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Adelboden, Switzerland (AP)--Bode Miller has been helped by conditioning and improved equipment. World Cup experience has made the American a favorite in the slalom in the Salt Lake City Olympics.

The 24-year-old skier from Franconia, N.H., won his second World Cup slalom of the season in commanding style Sunday.

The leader after the opening leg, Miller dominated his second trip down the tightly-set Chuenisbaergli course to win with a two-run time of 1 minute, 33.24 seconds, 1.92 seconds ahead of runner-up Ivica Kostelic of Croatia.

``I had a couple of little bobbles but nothing that cost me any time,'' Miller said. ``This is a nasty and steep course so that's the key, being error-free. You have to stay focused.''

Miller won a night slalom in Madonna di Campiglio, Italy, as well as a giant slalom in Val d'Isere, France, becoming the first American since 1983 to win in those disciplines.

``I know the World Cup hills, top to bottom,'' he said. ``I know the crowds. I just feel more comfortable.''

Miller is making a comeback after surgery to repair his right knee, injured in the downhill portion of the combined event at the world championships last February at St. Anton, Austria.

His goal this season is to win the World Cup slalom title because it rewards excellence over several months. An Olympic medal would be great, but Miller said many winners at the games are one-shot wonders.

``Either you got lucky or you ripped it up in one day,'' he said.

Kostelic, who won the season's opening race at Aspen and finished third in Kranjska Gora, Slovenia, just before the Christmas break, recovered from a mistake just two gates from the finish line to get second in 1:35.16.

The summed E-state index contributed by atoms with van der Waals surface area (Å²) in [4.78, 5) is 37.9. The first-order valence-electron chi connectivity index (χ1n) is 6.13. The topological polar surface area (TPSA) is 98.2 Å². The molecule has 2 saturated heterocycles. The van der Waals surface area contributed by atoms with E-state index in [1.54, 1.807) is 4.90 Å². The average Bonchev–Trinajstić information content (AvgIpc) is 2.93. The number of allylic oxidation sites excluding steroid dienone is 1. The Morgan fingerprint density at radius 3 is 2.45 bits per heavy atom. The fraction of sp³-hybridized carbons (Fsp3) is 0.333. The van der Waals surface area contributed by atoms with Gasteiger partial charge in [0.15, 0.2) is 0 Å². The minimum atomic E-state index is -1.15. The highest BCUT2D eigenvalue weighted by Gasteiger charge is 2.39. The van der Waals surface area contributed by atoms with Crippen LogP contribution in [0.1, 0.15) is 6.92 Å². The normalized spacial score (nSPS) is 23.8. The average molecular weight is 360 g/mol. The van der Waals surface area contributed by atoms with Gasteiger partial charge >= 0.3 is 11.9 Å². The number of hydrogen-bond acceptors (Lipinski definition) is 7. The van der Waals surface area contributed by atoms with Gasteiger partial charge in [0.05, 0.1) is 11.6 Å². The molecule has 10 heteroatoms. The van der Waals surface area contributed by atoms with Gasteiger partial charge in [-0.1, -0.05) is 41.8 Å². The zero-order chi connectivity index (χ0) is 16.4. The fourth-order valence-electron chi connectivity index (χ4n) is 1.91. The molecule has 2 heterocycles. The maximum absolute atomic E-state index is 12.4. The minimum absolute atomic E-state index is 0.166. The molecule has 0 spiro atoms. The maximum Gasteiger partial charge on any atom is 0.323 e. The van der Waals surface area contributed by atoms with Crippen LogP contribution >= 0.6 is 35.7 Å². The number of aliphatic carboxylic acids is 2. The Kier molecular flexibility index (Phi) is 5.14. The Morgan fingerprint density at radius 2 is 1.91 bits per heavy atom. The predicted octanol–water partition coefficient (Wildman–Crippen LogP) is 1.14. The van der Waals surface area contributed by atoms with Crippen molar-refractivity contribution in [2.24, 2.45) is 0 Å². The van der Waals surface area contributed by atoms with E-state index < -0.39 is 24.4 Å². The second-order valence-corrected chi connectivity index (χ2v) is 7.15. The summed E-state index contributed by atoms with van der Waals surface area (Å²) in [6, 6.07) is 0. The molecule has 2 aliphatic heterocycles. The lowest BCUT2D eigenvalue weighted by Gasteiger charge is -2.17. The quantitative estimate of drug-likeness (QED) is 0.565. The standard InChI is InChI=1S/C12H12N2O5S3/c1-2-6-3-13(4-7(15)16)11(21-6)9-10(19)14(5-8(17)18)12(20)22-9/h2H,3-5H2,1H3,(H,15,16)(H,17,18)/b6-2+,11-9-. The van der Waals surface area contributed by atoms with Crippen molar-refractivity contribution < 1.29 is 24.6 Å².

Slovenia's Mitja Kunc, the world championship bronze medalist in St. Anton, was third in 1:35.35.

The tough slalom course on natural snow, with its fall-away gates and numerous light-to-shade passages, claimed several skiers in both legs. After winning the first run, Miller went last on the second run.

``The good thing about running 30th is that you can see all the lines where the others have gone and when you can ski inside the lines you know you're very fast,'' Miller said.

On the first run, four of the first 12 skiers failed to negotiate the closely set gates, placed every nine yards instead of the usual 10-11 yards. Italy's Giorgio Rocca was the first casualty, followed by world silver medalist and reigning World Cup slalom champion Benjamin Raich of Austria, who veered off course just two gates from the finish.

American Erik Schlopy went out when he straddled the first gate.

Copyright © 2000 The Associated Press

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